1:00-2:10     Physical Education   Art: 433
2:15-3:30     Library              Physical Education
8:50-9:50     Lecture: K 270       Lecture: K 270
10:00-12:00   Small Classes        Small Classes
12:00-1:00    Lunch (Cafeteria)    Lunch (Cafeteria)
1:00-2:10     Art: 433             Library
2:15-3:30     Physical Education   Classroom

              Class C

Monday        (Ms. S)
8:50-9:50     Lecture: K. 270*
10:00-12:00   Small Classes
12:00-12:55   Lunch (Cafeteria)
1:00-2:10     Library
2:15-3:30     Art: 433**
8:50-9:50     Lecture: K 270
10:00-12:00   Small Classes
12:00-1:00    Lunch (Cafeteria)
1:00-2:10     Physical Education
2:15-3:30     Library
8:50-9:50     Lecture: K 270
10:00-12:00   Small Classes
12:00-1:00    Lunch (Cafeteria)
1:00-2:10     Art: 433
2:15-3:30     Physical Education

8:50-9:50     Lecture: K 270
10:00-12:00   Small Classes
12:00-1:00    Lunch (Cafeteria)
1:00-2:10     Library
2:15-3:30     Art: 433
8:50-9:50     Lecture: K 270
10:00-12:00   Small Classes
12:00-1:00    Lunch (Cafeteria)
1:00-2:10     Physical Education
2:15-3:30     Library

* Morning lecture course: How Many People can the Earth Support? A
series of lectures Dr. B How fast is the population growing now,
and how does that compare to the recent and distant past? Will it
keep growing? What is the carrying capacity of the earth? Are we
there yet? Are we past it already? How would we even know what it
looked like? We will address all of these questions and more in the
short introduction to the ecology of population.

** Sketching History: A Printmaking Workshop Dr. R Students will
create drawings based on a series of prints featured in XXX
College's XXX Museum. Students will analyze works featured in the
exhibition and use them as inspiration for their own drawings and
printing plates. Students will create cardboard relief prints and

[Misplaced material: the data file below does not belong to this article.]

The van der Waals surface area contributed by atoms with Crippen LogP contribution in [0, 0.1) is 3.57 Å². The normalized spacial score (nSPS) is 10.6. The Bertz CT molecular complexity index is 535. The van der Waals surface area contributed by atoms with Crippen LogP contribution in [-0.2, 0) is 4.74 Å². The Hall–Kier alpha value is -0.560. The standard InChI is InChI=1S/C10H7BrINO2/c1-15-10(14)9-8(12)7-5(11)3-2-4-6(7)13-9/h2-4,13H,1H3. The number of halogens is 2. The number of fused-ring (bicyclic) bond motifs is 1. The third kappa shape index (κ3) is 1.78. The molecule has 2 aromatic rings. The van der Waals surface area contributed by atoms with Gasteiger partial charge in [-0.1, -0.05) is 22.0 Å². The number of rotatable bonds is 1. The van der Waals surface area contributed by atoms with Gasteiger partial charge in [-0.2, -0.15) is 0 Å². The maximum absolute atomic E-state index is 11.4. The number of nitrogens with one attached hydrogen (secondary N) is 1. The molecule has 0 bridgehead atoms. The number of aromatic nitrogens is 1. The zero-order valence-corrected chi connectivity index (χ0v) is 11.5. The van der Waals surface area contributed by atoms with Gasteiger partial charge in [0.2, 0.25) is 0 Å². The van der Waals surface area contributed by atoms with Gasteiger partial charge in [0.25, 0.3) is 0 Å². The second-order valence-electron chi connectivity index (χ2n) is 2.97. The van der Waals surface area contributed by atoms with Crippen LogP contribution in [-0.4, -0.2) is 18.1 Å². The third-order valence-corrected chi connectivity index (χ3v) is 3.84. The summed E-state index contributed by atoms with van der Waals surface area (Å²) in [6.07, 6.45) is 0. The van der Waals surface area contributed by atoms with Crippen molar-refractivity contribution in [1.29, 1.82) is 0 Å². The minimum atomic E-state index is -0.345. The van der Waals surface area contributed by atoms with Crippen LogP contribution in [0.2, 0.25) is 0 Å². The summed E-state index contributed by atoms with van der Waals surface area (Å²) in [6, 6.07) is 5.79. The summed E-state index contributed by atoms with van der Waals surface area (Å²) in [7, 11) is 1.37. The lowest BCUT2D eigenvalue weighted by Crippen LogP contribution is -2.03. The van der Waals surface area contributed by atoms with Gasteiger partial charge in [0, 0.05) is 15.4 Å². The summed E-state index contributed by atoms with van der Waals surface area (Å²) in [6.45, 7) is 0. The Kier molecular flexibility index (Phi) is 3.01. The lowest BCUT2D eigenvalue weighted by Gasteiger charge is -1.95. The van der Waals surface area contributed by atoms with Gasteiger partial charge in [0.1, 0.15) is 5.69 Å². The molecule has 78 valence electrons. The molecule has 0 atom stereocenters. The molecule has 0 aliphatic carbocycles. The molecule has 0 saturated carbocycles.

pull prints from the plate. No prior artistic experience is



1. What part of the College Immersion program did you like the most?

2. What part of the College Immersion program could have been better?

3. In which part of the College Immersion program did you learn the most?

4. Please describe what you learned (generally)

5. Please describe the connections between the Career Institute and the College Immersion program (there's no "right" answer, just your opinion)

6. What part of the college experience surprised you the most?

7. In your opinion, was this College Immersion week a valuable experience? Why or why not?

8. Please describe your overall opinion and view of the Immersion Program.

9. Do you think the College Immersion program helped prepare you for college? Why or why not?

10. Would you like to do this again? (circle one) Yes, No, Maybe


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Mary Beth Schaefer

St. John's University, Queens, NY

Lourdes M. Rivera

Queens College, City University of New York

* Correspondence concerning this article should be addressed to: Mary Beth Schaeffer,
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Author:Schaefer, Mary Beth; Rivera, Lourdes M.
Publication:Middle Grades Research Journal
Article Type:Report
Geographic Code:1USA
Date:Sep 22, 2014